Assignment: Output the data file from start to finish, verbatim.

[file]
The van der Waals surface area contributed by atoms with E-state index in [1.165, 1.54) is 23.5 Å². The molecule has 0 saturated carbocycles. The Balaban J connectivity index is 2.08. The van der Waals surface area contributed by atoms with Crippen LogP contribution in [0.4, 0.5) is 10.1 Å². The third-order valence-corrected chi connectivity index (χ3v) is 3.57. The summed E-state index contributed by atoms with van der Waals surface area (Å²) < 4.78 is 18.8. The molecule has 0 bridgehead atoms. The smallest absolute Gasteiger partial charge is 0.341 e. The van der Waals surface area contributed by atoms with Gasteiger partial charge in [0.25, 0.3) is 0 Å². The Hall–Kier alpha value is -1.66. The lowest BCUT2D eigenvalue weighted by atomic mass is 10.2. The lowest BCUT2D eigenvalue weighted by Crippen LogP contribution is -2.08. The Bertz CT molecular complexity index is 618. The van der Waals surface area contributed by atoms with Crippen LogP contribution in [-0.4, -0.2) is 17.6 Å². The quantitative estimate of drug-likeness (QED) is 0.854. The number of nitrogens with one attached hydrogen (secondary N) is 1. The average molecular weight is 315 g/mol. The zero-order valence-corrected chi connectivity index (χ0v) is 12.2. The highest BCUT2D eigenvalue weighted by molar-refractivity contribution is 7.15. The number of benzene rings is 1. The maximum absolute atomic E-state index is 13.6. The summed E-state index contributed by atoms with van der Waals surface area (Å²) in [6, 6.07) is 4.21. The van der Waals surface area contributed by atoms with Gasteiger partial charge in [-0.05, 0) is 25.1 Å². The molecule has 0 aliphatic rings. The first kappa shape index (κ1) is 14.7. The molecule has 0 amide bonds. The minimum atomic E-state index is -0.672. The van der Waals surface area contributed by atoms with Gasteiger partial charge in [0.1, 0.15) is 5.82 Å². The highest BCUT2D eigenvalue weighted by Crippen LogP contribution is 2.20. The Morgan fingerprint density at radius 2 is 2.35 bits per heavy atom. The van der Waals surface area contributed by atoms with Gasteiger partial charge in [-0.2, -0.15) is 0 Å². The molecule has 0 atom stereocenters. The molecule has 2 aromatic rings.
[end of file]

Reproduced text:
The van der Waals surface area contributed by atoms with E-state index in [1.165, 1.54) is 23.5 Å². The molecule has 0 saturated carbocycles. The Balaban J connectivity index is 2.08. The van der Waals surface area contributed by atoms with Crippen LogP contribution in [0.4, 0.5) is 10.1 Å². The third-order valence-corrected chi connectivity index (χ3v) is 3.57. The summed E-state index contributed by atoms with van der Waals surface area (Å²) < 4.78 is 18.8. The molecule has 0 bridgehead atoms. The smallest absolute Gasteiger partial charge is 0.341 e. The van der Waals surface area contributed by atoms with Gasteiger partial charge in [0.25, 0.3) is 0 Å². The Hall–Kier alpha value is -1.66. The lowest BCUT2D eigenvalue weighted by atomic mass is 10.2. The lowest BCUT2D eigenvalue weighted by Crippen LogP contribution is -2.08. The Bertz CT molecular complexity index is 618. The van der Waals surface area contributed by atoms with Crippen LogP contribution in [-0.4, -0.2) is 17.6 Å². The quantitative estimate of drug-likeness (QED) is 0.854. The number of nitrogens with one attached hydrogen (secondary N) is 1. The average molecular weight is 315 g/mol. The zero-order valence-corrected chi connectivity index (χ0v) is 12.2. The highest BCUT2D eigenvalue weighted by molar-refractivity contribution is 7.15. The number of benzene rings is 1. The maximum absolute atomic E-state index is 13.6. The summed E-state index contributed by atoms with van der Waals surface area (Å²) in [6, 6.07) is 4.21. The van der Waals surface area contributed by atoms with Gasteiger partial charge in [-0.05, 0) is 25.1 Å². The molecule has 0 aliphatic rings. The first kappa shape index (κ1) is 14.7. The molecule has 0 amide bonds. The minimum atomic E-state index is -0.672. The van der Waals surface area contributed by atoms with Gasteiger partial charge in [0.1, 0.15) is 5.82 Å². The highest BCUT2D eigenvalue weighted by Crippen LogP contribution is 2.20. The Morgan fingerprint density at radius 2 is 2.35 bits per heavy atom. The van der Waals surface area contributed by atoms with Gasteiger partial charge in [-0.2, -0.15) is 0 Å². The molecule has 0 atom stereocenters. The molecule has 2 aromatic rings.